Staff photo by Zack Steen
Alcorn School District Superintendent Gina Rogers Smith observes a third grader at Alcorn Central Elementary School.
Public school in Mississippi isn’t as easy as it once was.
New teaching standards put into place in recent years have changed the way teachers teach and the way students learn.
“Gone are the days where all a student has to do is know the correct answer and fill in the correct A, B, C or D bubble,” said Corinth School District Superintendent Lee Childress. “Now students have to understand the question and answer it by writing a sentence, a paragraph or even an essay to explain how an answer is achieved. I think the new standards have made our kids smarter, because they have a better understanding of the processes.”
Alcorn School District Superintendent Gina Rogers Smith agrees.
“One of things we are having to make our children understand is there is now more than one right answer,” she said. “These new standards have challenged the teachers and students to both think at a higher level.”
Introduced in 2010, the new Common Core aligned standards, called Mississippi's College and Career Ready Standards, have not been favored by all.
Late last week, the Mississippi Board of Education announced the state would withdraw from the Partnership for the Assessment of Readiness for College and Careers. PARCC developed the English Language Arts and mathematics assessments that has defined what K-12 students must learn.
The board cut ties with the controversial Common Core testing consortium after both Gov. Phil Bryant and Lt. Gov. Tate Reeves called for a repeal of the current standards.
Corinth native and state education board member O. Wayne Gann said the board is committed to maintaining the Mississippi College and Career Ready Standards.
“As a board we want to ensure all students are proficient and show growth in all assessed areas,” he said.
The former Corinth School District superintendent said the words “Common Core” is misleading Mississippians.
“These are our standards, developed by Mississippi teachers for Mississippi students,” he added. “The federal government has nothing to do with these standards.”
Gann said the standards spell-out what the board expects students to learn in English language arts and math in grades 3-8 and in high school.
“Coming to an end is the state’s purchasing of assessments from PARCC,” he said “We will use the RFP process to select another student assessment vendor and by doing so we will no longer allow a contractor hired by PARCC to supply student assessments.”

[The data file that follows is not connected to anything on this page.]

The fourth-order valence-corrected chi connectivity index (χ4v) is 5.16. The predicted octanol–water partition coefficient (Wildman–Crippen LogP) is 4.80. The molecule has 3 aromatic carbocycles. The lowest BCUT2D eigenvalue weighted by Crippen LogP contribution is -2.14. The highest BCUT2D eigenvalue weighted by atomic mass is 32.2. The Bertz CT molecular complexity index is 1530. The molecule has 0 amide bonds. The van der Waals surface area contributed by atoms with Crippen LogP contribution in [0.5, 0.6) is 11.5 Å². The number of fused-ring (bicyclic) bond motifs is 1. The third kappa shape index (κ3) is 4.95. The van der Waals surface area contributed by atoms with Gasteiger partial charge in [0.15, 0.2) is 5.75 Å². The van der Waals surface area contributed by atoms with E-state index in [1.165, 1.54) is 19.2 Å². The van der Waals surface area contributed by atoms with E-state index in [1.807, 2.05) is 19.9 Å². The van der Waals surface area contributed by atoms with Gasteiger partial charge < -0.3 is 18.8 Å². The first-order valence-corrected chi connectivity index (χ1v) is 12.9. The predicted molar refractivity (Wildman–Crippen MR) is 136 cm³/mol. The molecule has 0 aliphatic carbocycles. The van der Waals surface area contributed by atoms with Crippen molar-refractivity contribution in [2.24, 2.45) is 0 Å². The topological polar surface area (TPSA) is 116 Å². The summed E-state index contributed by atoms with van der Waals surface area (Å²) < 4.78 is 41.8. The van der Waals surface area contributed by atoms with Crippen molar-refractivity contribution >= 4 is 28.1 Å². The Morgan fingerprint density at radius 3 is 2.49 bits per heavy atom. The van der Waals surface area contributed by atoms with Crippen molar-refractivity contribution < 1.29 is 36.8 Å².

NCS Pearson, Inc. will deliver the 2014-2015 PARCC assessment as a one-year emergency procurement. This will remain the statewide assessment for the 2014-15 school year.
“When it comes to developing the standards and measuring student progress, Mississippians are in the drivers seat and the federal government isn’t even in the car,” added Gann. “It’s just that simple.”
New legislation passed Thursday will remove the phrase “Common Core” from state law. The legislation however would not require the state board to replace the current academic standards.
Even after cutting ties with PARCC and removing the phrase "Common Core", Mississippi’s College and Career Ready Standards are still very much Common Core aligned and remain the highest academic standards the state has ever had in its history. School districts have spent millions and teachers have logged thousands of hours preparing for the new standards.
“There is always room for improvement, but I hope the state does not completely scrap the current standards,” said Smith. “We have worked far to hard and we won’t know how it has paid off until later this year.”
Both local school districts expect the first set of test results in late fall. The results will determine how both teachers and students have done with the new state standards.
“One of the problems we have always had in Mississippi, is we have had entirely to many standards to teach from, so we have not been able to teach to the depth that would allow for a student to have an understanding throughout their school life, K-12,” said Childress. “In terms of adding or replacing standards, what the state doesn’t need to do is add standards unless those standards are absolutely standards we need for success.”
Childress noted test results coming this fall may not be as high as normal for the area.
“Because these standards are far more difficult then what we have seen in the past and because it will be a national setting, we are probably not going to see as high a rate as we have normally seen,” said Childress. “I feel like we will have a number of children who will not see as much growth as normal.”
Childress thinks the standards will give Mississippi a chance to change its reputation on a national level.
“We as a state have continually lagged behind and we have continually had low student performance. I think if we can back up these standards and believe in them, then we all can make a difference,” he added. “I think our teachers will continue to step up to the plate and I think our children will, as well.”
Mississippi Economic Council President Blake Wilson has many of the same hopes.
“The standards were aimed at helping to make our state more competitive with other states. When corporate leaders seek to locate a facility in a new state -- or expand an existing facility -- they want to be able to evaluate educational achievement based on standards that are common across state lines,” said Wilson.
“We want every student to graduate high school and be ready for either college or the career path not just in Mississippi, but across the country,” added Gann.